Below is the breakdown of our cost estimate, so you can see where all the money is intended to go.  The children will only be with us in the DC area for one week in order to reduce our costs, accompanied by Rachel’s parents since they cannot stay overnight in the hospital with us.

Medical: $10,266

Deposit for Dr. Henderson- $7,326
Estimated durable medical equipment cost- $2,100
Hospital Copays and Rx- $840

Travel: $3,250

Food & Kids’ Lodging- $2,170
Transportation & Incidentals- $1,080

Update: Since GoFundMe charges an 8% fee, we’ve adjusted our fundraising goal to $7,300 to absorb that charge.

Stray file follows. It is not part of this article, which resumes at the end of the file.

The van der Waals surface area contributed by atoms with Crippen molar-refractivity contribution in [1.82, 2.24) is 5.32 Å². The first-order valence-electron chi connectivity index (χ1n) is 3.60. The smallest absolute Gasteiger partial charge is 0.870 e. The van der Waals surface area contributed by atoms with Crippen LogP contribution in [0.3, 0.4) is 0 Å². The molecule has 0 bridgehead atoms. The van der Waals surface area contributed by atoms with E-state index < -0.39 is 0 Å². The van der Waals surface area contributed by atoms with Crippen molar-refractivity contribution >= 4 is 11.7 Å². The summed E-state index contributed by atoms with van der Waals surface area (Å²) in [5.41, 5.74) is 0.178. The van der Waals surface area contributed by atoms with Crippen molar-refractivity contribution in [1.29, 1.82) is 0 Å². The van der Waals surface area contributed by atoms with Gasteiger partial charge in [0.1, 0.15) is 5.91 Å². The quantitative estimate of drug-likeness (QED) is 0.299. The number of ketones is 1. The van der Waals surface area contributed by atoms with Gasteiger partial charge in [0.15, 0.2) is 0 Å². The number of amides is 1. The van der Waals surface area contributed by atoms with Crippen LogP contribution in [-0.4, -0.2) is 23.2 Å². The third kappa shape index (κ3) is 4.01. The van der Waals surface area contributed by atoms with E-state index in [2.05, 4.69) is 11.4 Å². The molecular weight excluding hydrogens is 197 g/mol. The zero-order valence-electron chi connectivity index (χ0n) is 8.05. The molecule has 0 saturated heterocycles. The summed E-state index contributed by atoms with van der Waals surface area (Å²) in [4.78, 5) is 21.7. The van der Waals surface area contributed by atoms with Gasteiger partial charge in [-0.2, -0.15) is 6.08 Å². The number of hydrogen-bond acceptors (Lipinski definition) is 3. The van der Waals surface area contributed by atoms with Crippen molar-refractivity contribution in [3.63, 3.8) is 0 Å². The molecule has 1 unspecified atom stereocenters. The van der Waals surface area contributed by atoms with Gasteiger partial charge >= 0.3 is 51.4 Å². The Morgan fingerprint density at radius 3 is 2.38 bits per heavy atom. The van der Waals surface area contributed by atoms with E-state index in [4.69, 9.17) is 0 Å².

A Note from Rachel

Hi everyone, and thank you so much for taking the time to get to know my story.  I understand that not everyone can donate.  Even a few dollars can really add up when many people come together, so please consider helping us out with any amount at all.  My dearest hope is to get back to any level of “normal” at all, one where I can participate fully in all the beautiful moments life has to offer.  I want to play with my children, go out on a date with my husband, participate in my community, and maybe even get back to my passion, making art.  I have a stack of canvases, a set of oil paints and brushes, and a brain full of ideas just waiting to be something amazing.  Please help me make it happen.  Love to you all.  -Rachel

Jesus Works Chapter One Jesus – A Man of Many Talents: Jesus the Man

JesustheMan

Jesus Works

Chapter One

Jesus – A Man of Many Talents

Jesus the Man